In determining the factors to be considered in any given situation this Court has said in Patton v. C.I.R., 168 F.2d 28, 31 (6th Cir., 1948):


"There is no hard and fast rule by which reasonableness of compensation may be determined by the Tax Court. Every case must stand or fall upon its own peculiar facts and circumstances. Among other factors to be considered by that Court are: The nature of the services to be performed, the responsibilities they entail, the time required of the employee in the discharge of his duties, his capabilities and training, and the amount of compensation paid in proportion to net profits. An exclusive function of the Tax Court is the determination of the weight and credibility to be given to the witnesses.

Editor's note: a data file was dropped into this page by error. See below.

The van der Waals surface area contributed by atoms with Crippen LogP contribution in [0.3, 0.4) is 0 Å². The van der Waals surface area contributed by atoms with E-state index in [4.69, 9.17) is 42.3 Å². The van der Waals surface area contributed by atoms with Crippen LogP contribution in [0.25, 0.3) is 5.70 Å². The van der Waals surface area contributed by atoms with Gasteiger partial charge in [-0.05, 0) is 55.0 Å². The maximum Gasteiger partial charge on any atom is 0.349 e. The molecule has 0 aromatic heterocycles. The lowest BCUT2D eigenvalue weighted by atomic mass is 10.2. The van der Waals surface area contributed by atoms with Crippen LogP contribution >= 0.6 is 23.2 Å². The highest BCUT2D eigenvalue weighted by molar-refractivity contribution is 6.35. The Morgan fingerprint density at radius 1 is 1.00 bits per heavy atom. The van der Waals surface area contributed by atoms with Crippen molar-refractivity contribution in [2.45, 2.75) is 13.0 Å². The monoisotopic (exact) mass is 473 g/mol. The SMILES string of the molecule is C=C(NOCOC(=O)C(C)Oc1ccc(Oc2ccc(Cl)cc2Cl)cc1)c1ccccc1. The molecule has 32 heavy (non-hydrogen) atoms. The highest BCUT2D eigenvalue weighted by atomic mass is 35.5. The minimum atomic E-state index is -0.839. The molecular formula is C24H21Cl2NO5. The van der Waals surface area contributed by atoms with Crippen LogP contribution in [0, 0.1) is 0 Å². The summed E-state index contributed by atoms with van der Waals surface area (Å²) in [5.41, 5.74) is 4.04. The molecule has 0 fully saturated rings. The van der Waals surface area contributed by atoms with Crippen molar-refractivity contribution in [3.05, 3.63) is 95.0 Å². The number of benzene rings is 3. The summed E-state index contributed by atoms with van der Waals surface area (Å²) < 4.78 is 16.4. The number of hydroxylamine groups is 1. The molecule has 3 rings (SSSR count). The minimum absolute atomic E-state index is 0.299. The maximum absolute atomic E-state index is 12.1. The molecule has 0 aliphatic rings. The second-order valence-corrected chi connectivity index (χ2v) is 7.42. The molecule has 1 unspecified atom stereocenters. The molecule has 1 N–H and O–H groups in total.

* * *


Probably one of the most important factors in determining the reasonableness of compensation is the amount paid to similar employees by similar concerns engaged in similar industries."


And additional factors were discussed as follows in Mayson Mfg. Co. v. C.I.R., 178 F.2d 115, 119 (6th Cir., 1949):